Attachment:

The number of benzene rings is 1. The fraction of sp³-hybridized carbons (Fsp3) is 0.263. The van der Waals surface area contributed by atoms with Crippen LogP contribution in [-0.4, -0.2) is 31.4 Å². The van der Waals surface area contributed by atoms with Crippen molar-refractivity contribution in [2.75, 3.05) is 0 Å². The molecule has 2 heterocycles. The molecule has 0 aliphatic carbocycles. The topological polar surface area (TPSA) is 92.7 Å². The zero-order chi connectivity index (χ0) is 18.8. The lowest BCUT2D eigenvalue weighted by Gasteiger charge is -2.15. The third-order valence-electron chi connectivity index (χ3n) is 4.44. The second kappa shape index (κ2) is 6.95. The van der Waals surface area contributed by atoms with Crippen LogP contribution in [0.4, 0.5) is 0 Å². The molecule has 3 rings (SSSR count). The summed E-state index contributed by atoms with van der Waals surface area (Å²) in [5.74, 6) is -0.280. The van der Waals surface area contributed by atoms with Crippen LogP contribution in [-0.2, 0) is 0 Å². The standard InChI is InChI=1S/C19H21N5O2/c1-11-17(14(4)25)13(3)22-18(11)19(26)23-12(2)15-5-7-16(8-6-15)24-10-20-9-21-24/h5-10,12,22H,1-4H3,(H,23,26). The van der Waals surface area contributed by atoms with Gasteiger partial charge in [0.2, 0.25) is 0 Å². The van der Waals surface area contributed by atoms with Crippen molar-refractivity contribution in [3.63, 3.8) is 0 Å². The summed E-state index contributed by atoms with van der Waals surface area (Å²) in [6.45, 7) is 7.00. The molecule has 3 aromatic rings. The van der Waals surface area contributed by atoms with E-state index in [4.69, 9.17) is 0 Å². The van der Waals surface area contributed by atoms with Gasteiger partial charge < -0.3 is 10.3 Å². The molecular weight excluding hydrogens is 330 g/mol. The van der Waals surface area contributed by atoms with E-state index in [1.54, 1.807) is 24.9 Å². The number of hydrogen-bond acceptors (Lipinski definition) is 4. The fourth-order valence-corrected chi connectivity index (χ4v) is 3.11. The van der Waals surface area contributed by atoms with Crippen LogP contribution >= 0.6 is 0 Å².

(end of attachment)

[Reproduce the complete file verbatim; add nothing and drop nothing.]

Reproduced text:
The number of benzene rings is 1. The fraction of sp³-hybridized carbons (Fsp3) is 0.263. The van der Waals surface area contributed by atoms with Crippen LogP contribution in [-0.4, -0.2) is 31.4 Å². The van der Waals surface area contributed by atoms with Crippen molar-refractivity contribution in [2.75, 3.05) is 0 Å². The molecule has 2 heterocycles. The molecule has 0 aliphatic carbocycles. The topological polar surface area (TPSA) is 92.7 Å². The zero-order chi connectivity index (χ0) is 18.8. The lowest BCUT2D eigenvalue weighted by Gasteiger charge is -2.15. The third-order valence-electron chi connectivity index (χ3n) is 4.44. The second kappa shape index (κ2) is 6.95. The van der Waals surface area contributed by atoms with Crippen LogP contribution in [0.4, 0.5) is 0 Å². The molecule has 3 rings (SSSR count). The summed E-state index contributed by atoms with van der Waals surface area (Å²) in [5.74, 6) is -0.280. The van der Waals surface area contributed by atoms with Crippen LogP contribution in [-0.2, 0) is 0 Å². The standard InChI is InChI=1S/C19H21N5O2/c1-11-17(14(4)25)13(3)22-18(11)19(26)23-12(2)15-5-7-16(8-6-15)24-10-20-9-21-24/h5-10,12,22H,1-4H3,(H,23,26). The van der Waals surface area contributed by atoms with Gasteiger partial charge in [0.2, 0.25) is 0 Å². The van der Waals surface area contributed by atoms with Crippen molar-refractivity contribution in [3.63, 3.8) is 0 Å². The summed E-state index contributed by atoms with van der Waals surface area (Å²) in [6.45, 7) is 7.00. The molecule has 3 aromatic rings. The van der Waals surface area contributed by atoms with E-state index in [4.69, 9.17) is 0 Å². The van der Waals surface area contributed by atoms with Gasteiger partial charge < -0.3 is 10.3 Å². The molecular weight excluding hydrogens is 330 g/mol. The van der Waals surface area contributed by atoms with E-state index in [1.54, 1.807) is 24.9 Å². The number of hydrogen-bond acceptors (Lipinski definition) is 4. The fourth-order valence-corrected chi connectivity index (χ4v) is 3.11. The van der Waals surface area contributed by atoms with Crippen LogP contribution >= 0.6 is 0 Å².